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Healthy Child, Whole Child Book Review

by Amelia on October 29, 2009
category: Uncategorized


Healthy Child, Whole Child by Dr. Stuart Kitchek and Dr. Russell Greenfield is a book for parents who are interested in using both conventional and alternative medicine for prevention and treatment of illnesses.  The book is easy to read and the chapters are divided in such a way that if your child is dealing with a particular issue you can flip to the chapter and find out more information.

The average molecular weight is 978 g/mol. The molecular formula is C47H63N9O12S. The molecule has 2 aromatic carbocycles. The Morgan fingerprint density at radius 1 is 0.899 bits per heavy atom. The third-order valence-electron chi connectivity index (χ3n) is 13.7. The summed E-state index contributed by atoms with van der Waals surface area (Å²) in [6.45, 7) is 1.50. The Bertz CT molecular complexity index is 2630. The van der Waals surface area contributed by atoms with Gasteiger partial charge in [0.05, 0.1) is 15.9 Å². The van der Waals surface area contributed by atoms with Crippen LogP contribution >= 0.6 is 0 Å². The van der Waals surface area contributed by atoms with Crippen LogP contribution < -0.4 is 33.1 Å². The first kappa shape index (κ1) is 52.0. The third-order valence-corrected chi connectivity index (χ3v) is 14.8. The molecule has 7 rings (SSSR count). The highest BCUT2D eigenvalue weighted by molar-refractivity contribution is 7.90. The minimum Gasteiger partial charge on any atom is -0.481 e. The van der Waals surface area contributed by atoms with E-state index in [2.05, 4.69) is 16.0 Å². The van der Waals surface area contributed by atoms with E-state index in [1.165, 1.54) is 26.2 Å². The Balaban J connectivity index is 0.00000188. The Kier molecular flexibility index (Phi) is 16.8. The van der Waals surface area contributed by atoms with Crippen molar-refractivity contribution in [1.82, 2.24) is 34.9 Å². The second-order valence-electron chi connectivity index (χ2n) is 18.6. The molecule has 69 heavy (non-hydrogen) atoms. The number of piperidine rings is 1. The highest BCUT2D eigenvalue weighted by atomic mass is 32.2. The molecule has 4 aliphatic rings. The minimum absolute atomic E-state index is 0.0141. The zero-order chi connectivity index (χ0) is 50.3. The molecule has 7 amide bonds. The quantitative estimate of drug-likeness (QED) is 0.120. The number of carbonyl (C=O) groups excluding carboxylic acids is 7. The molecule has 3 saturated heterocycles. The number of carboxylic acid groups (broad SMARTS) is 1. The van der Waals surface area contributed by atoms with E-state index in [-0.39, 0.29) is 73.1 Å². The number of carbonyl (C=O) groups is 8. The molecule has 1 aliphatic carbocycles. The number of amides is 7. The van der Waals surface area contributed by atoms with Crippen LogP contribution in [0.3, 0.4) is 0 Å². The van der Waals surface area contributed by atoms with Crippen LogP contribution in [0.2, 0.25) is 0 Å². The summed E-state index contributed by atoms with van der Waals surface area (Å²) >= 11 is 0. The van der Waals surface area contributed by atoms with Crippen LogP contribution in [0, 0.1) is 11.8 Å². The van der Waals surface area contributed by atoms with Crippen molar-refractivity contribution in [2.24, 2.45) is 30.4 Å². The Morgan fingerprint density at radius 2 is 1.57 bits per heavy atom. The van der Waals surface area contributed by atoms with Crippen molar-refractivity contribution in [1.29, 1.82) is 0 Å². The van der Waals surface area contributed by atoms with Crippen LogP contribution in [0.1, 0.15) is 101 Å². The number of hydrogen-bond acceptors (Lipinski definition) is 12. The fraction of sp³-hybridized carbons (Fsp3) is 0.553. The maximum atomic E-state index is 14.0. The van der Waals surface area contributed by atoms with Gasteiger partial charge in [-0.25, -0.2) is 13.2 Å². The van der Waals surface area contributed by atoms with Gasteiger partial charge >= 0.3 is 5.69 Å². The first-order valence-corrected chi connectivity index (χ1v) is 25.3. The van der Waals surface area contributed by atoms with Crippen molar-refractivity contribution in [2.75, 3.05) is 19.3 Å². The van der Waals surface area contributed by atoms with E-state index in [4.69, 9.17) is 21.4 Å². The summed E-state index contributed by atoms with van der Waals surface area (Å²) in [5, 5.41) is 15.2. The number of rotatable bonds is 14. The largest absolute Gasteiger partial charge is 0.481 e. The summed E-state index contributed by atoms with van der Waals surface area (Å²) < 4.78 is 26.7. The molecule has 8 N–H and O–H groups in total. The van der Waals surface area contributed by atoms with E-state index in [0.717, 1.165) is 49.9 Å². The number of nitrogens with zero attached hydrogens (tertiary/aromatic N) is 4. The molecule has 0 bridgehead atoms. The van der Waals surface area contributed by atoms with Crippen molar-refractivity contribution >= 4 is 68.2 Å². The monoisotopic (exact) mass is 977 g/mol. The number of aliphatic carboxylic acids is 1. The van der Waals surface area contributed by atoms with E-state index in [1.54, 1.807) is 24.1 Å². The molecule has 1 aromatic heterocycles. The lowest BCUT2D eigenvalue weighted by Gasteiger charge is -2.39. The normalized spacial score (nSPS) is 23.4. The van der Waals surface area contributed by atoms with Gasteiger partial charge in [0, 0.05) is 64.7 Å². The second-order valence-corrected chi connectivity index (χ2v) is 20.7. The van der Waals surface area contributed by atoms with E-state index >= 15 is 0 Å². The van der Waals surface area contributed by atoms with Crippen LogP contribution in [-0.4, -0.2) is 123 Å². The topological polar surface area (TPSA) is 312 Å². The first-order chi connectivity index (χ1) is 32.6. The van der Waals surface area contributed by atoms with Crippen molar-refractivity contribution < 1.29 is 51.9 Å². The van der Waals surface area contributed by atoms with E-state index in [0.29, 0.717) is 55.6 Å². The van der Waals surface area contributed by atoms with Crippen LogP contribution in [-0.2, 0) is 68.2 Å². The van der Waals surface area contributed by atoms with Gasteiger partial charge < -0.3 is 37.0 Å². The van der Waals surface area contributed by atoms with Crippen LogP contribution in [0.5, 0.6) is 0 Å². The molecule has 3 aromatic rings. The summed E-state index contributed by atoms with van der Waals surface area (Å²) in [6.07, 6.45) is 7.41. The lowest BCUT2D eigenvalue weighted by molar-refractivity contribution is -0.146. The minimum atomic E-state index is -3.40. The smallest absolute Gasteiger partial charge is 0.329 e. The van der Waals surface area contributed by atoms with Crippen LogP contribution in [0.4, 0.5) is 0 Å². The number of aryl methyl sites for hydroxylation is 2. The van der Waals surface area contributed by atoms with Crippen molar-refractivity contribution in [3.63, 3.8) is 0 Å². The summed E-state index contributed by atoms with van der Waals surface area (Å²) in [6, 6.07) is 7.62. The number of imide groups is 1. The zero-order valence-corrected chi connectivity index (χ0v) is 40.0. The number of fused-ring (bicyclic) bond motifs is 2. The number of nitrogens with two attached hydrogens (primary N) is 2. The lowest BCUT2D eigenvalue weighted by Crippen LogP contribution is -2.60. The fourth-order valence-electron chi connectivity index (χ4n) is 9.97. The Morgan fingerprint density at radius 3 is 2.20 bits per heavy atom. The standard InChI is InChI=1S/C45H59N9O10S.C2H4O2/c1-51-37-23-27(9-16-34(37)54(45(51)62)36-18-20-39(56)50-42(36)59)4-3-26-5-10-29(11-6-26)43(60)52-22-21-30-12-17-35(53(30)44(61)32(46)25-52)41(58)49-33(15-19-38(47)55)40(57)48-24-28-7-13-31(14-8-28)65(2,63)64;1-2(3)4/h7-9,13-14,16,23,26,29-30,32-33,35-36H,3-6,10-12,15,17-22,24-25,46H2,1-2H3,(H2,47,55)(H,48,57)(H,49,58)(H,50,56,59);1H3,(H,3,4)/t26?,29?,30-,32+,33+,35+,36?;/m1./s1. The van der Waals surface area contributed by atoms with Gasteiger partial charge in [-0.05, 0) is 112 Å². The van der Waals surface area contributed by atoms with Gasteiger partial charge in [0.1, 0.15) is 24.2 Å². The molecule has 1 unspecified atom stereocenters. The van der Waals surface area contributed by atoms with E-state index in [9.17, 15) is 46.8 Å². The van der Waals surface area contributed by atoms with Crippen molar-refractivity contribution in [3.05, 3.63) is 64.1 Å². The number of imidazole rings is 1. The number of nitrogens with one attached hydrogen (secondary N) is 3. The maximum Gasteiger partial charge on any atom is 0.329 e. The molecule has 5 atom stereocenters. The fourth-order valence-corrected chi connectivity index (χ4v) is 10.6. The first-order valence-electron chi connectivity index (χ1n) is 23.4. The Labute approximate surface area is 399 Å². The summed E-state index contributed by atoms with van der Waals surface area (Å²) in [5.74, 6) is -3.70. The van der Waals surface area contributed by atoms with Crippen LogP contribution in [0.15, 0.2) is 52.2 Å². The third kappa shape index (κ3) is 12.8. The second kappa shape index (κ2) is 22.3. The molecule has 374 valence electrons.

One think I appreciate about the book is that it takes a look at the WHOLE child, including environmental factors, activity levels, diet, and sleep.  It promotes that idea that preventing illness is a better strategy to healthy living rather and just treating every illness with the most aggressive strategy.  The doctors who wrote this book practice health care with the philosophy that integrating conventional (mainstream medicine), alternative (chinese medicine, aruvedic) and complementary medicine (acupuncture, herbal, or nutritional therapies) is the best approach to treating children and families.  They don’t dismiss alternative and complementary medicine and often prescribe remedies from those forms of treatment for illness.  In fact doctors who practice the philosophy of integrative medicine prefer to save the more aggressive treatments of illness if the more gentle approaches to medicine don’t work first.  They also prefer to have longer than 10 or  15 minutes with their patients.  In later chapters the book takes a deeper look at several types of alternative treatments (massage, chiropractic care, counseling, meditation/relaxation, herbal remedies, chinese medicine and homeopathics).  This is helpful especially if you are new to those types of treatment for sickness.